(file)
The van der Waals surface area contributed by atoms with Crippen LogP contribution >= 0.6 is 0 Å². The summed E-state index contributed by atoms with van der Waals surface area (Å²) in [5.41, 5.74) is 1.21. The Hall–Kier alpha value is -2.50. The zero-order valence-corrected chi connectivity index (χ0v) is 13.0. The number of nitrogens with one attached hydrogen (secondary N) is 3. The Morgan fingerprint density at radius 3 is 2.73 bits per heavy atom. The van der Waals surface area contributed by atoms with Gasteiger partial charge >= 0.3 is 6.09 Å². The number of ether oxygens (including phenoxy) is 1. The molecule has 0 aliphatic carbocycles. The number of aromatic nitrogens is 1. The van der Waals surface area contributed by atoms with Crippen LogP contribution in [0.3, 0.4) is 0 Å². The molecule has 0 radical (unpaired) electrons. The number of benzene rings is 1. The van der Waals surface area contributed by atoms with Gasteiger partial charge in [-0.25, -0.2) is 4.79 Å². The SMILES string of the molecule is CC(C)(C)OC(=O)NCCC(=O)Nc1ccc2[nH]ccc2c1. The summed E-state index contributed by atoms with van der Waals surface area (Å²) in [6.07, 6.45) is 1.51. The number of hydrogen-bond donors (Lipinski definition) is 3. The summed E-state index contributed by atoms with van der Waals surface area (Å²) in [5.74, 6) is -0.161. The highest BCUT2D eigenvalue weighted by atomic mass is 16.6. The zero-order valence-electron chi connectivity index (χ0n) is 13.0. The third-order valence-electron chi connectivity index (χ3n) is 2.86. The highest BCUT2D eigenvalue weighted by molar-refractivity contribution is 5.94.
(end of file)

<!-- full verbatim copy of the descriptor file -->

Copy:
The van der Waals surface area contributed by atoms with Crippen LogP contribution >= 0.6 is 0 Å². The summed E-state index contributed by atoms with van der Waals surface area (Å²) in [5.41, 5.74) is 1.21. The Hall–Kier alpha value is -2.50. The zero-order valence-corrected chi connectivity index (χ0v) is 13.0. The number of nitrogens with one attached hydrogen (secondary N) is 3. The Morgan fingerprint density at radius 3 is 2.73 bits per heavy atom. The van der Waals surface area contributed by atoms with Gasteiger partial charge >= 0.3 is 6.09 Å². The number of ether oxygens (including phenoxy) is 1. The molecule has 0 aliphatic carbocycles. The number of aromatic nitrogens is 1. The van der Waals surface area contributed by atoms with Crippen LogP contribution in [0.3, 0.4) is 0 Å². The molecule has 0 radical (unpaired) electrons. The number of benzene rings is 1. The van der Waals surface area contributed by atoms with Gasteiger partial charge in [-0.25, -0.2) is 4.79 Å². The SMILES string of the molecule is CC(C)(C)OC(=O)NCCC(=O)Nc1ccc2[nH]ccc2c1. The summed E-state index contributed by atoms with van der Waals surface area (Å²) in [6.07, 6.45) is 1.51. The number of hydrogen-bond donors (Lipinski definition) is 3. The summed E-state index contributed by atoms with van der Waals surface area (Å²) in [5.74, 6) is -0.161. The highest BCUT2D eigenvalue weighted by atomic mass is 16.6. The zero-order valence-electron chi connectivity index (χ0n) is 13.0. The third-order valence-electron chi connectivity index (χ3n) is 2.86. The highest BCUT2D eigenvalue weighted by molar-refractivity contribution is 5.94.